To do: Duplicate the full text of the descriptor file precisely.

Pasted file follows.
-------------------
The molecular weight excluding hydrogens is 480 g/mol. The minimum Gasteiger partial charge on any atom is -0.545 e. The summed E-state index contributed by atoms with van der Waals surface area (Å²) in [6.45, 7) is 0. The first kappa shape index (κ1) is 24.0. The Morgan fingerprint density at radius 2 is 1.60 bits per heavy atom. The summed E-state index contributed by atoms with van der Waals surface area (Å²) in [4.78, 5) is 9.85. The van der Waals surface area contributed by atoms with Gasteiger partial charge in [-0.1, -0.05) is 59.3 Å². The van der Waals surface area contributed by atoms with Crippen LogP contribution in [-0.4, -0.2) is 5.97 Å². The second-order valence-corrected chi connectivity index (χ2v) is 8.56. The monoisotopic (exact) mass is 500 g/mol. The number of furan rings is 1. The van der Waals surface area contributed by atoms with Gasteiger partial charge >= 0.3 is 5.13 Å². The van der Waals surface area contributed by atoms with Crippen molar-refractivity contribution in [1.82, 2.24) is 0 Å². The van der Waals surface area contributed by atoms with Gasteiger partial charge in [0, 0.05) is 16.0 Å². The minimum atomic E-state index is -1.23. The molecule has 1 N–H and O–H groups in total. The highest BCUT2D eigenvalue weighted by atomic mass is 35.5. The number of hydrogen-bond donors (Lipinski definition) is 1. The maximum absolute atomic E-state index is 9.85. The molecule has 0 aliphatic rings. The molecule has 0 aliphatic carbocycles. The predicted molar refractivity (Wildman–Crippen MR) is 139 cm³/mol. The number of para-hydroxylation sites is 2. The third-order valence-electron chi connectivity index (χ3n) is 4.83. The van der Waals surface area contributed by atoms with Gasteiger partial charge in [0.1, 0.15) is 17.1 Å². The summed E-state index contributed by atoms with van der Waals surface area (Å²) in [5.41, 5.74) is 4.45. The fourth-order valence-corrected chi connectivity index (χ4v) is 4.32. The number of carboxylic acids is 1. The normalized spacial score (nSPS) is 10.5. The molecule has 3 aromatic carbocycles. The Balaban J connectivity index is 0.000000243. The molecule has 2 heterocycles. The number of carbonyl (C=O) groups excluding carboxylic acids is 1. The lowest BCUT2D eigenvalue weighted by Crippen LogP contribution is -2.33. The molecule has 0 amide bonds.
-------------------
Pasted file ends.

The molecular weight excluding hydrogens is 480 g/mol. The minimum Gasteiger partial charge on any atom is -0.545 e. The summed E-state index contributed by atoms with van der Waals surface area (Å²) in [6.45, 7) is 0. The first kappa shape index (κ1) is 24.0. The Morgan fingerprint density at radius 2 is 1.60 bits per heavy atom. The summed E-state index contributed by atoms with van der Waals surface area (Å²) in [4.78, 5) is 9.85. The van der Waals surface area contributed by atoms with Gasteiger partial charge in [-0.1, -0.05) is 59.3 Å². The van der Waals surface area contributed by atoms with Crippen LogP contribution in [-0.4, -0.2) is 5.97 Å². The second-order valence-corrected chi connectivity index (χ2v) is 8.56. The monoisotopic (exact) mass is 500 g/mol. The number of furan rings is 1. The van der Waals surface area contributed by atoms with Gasteiger partial charge >= 0.3 is 5.13 Å². The van der Waals surface area contributed by atoms with Crippen molar-refractivity contribution in [1.82, 2.24) is 0 Å². The van der Waals surface area contributed by atoms with Gasteiger partial charge in [0, 0.05) is 16.0 Å². The minimum atomic E-state index is -1.23. The molecule has 1 N–H and O–H groups in total. The highest BCUT2D eigenvalue weighted by atomic mass is 35.5. The number of hydrogen-bond donors (Lipinski definition) is 1. The maximum absolute atomic E-state index is 9.85. The molecule has 0 aliphatic rings. The molecule has 0 aliphatic carbocycles. The predicted molar refractivity (Wildman–Crippen MR) is 139 cm³/mol. The number of para-hydroxylation sites is 2. The third-order valence-electron chi connectivity index (χ3n) is 4.83. The van der Waals surface area contributed by atoms with Gasteiger partial charge in [0.1, 0.15) is 17.1 Å². The summed E-state index contributed by atoms with van der Waals surface area (Å²) in [5.41, 5.74) is 4.45. The fourth-order valence-corrected chi connectivity index (χ4v) is 4.32. The number of carboxylic acids is 1. The normalized spacial score (nSPS) is 10.5. The molecule has 3 aromatic carbocycles. The Balaban J connectivity index is 0.000000243. The molecule has 2 heterocycles. The number of carbonyl (C=O) groups excluding carboxylic acids is 1. The lowest BCUT2D eigenvalue weighted by Crippen LogP contribution is -2.33. The molecule has 0 amide bonds.